The European Central Bank sat down for its regular policy meeting here Thursday amid a fresh debate over whether the euro's recent strong rise poses a threat to recovery in the single currency area.
The euro, which late last week rose to its highest level against the dollar in more than a year, was holding steady at around $1.35 ahead of the meeting.
The central bank always insists it has no exchange rate target.
But France has triggered a debate this week that a strong currency could trample the still tender green shoots of recovery in the euro area, even as Germany insists there is no cause for alarm just yet.
The 23-member governing council is not expected to vote in favour of any new policy moves -- either in terms of interest rates or anti-crisis measures.
With ECB interest rates currently at a record low of 0.75 percent and its latest anti-crisis bazooka -- the so-called OMT -- ready and primed for action, central bank chief Mario Draghi believes the bank has already done its utmost.
But with data tentatively suggesting that the eurozone could finally be emerging from its three-year-old sovereign debt crisis, the euro's recent rise will likely be the focus of attention, analysts said.
On Tuesday, French President Francois Hollande called for the eurozone to manage the euro's exchange rate.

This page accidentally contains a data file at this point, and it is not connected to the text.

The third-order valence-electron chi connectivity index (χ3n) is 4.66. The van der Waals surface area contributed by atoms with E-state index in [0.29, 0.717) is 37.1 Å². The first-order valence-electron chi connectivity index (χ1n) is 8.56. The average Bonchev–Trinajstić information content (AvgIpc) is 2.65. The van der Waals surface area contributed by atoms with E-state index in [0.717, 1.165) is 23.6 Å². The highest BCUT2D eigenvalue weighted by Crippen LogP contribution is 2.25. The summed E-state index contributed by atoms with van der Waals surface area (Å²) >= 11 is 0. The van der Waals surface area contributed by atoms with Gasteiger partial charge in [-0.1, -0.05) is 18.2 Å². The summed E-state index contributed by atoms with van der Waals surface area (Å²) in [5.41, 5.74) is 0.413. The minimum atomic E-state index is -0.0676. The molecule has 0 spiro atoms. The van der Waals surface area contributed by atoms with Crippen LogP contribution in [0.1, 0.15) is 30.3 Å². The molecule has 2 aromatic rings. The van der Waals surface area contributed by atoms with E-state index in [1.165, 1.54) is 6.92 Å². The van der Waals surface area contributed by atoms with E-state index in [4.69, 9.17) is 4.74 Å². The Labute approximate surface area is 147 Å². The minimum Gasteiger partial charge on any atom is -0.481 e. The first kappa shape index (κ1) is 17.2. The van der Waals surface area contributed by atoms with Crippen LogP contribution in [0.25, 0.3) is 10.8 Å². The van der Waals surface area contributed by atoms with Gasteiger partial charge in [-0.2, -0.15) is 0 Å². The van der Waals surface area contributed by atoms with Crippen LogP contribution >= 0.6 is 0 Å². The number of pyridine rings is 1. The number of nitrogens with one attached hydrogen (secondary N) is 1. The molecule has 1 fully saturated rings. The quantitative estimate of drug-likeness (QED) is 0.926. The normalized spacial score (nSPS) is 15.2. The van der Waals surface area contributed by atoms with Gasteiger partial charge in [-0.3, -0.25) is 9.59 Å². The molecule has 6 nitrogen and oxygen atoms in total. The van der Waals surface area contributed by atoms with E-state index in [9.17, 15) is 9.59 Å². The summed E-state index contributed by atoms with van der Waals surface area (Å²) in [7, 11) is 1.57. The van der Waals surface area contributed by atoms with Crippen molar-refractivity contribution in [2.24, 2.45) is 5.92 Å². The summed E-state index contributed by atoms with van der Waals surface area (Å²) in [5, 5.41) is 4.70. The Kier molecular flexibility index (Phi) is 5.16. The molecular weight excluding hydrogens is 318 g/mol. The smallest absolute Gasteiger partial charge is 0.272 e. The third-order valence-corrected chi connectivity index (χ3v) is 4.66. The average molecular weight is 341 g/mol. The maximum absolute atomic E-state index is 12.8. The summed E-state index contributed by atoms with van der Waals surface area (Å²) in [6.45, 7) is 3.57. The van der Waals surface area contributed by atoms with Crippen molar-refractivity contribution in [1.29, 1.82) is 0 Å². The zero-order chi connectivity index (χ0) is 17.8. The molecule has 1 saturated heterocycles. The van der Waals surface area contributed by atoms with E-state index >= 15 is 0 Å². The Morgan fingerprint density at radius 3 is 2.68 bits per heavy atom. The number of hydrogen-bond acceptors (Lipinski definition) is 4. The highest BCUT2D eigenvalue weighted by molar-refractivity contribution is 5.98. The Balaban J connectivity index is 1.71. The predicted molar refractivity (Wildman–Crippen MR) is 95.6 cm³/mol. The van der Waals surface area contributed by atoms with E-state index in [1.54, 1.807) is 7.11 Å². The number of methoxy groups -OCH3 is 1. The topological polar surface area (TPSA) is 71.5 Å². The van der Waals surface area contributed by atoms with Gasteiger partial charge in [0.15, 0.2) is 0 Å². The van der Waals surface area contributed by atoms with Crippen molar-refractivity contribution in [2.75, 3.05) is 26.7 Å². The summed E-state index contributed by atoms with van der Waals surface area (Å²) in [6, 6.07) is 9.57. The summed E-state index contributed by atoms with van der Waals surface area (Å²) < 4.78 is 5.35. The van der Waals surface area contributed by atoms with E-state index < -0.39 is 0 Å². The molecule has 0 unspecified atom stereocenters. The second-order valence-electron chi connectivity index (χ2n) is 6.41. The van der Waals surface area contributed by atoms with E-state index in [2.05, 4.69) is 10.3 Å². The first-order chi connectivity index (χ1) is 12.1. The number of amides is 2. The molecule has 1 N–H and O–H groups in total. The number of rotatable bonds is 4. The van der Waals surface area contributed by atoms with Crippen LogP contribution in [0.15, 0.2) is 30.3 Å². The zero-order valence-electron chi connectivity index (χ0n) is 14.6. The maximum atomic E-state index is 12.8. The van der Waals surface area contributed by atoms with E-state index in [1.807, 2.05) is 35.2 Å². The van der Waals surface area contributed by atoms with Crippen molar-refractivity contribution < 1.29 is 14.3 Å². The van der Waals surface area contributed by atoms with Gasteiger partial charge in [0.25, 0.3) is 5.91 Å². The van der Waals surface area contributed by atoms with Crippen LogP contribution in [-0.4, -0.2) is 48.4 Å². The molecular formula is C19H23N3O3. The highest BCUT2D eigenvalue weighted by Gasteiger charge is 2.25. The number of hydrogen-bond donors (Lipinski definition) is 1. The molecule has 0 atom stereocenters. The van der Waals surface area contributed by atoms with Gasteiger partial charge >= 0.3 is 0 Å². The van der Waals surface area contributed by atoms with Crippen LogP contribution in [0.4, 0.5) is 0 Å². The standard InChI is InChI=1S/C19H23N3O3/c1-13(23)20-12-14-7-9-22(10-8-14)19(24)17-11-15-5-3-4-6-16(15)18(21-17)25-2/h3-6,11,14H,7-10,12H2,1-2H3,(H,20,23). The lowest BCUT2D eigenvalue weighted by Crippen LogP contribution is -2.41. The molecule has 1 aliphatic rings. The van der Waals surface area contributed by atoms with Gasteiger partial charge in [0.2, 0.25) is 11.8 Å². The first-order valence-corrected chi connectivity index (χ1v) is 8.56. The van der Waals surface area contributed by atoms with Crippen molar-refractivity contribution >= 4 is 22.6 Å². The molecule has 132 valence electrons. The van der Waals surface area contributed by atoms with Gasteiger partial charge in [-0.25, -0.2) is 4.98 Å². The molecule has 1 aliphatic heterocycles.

Speaking to European Parliament in Strasbourg, Hollande said "a single currency zone must have a foreign exchange policy otherwise it will see an exchange rate imposed on it (by the markets) which is out of line with its real competitive position."
But Berlin says there is no cause for concern, arguing that from an historical point of view, the euro is currently not overvalued and that the recent rise is a counter-reaction to the massive depreciation in the wake of the eurozone crisis.
German officials argue that the euro's rise is a good thing since it shows that financial markets' confidence in the single currency is returning.
ECB watchers say Draghi will tread a cautious line on exchange rates at his regular post-meeting news conference.
"We see rates on hold today, and do not expect Draghi to 'talk the currency down' as the euro strength mostly reflects an improved outlook," said analysts at UniCredit.
Commerzbank economist Lutz Karpowitz agreed.
"By now no analyst expects the ECB to cut rates today as recent data from the eurozone was too positive for that to be the case. As a result the debate about the recent euro strength, initiated mainly by France, has therefore become the centre of attention," he said.
Karpowitz calculated that the euro has risen by around 15 percent in value since last July, which is "really nothing exceptional. Companies have got used to the current levels as well."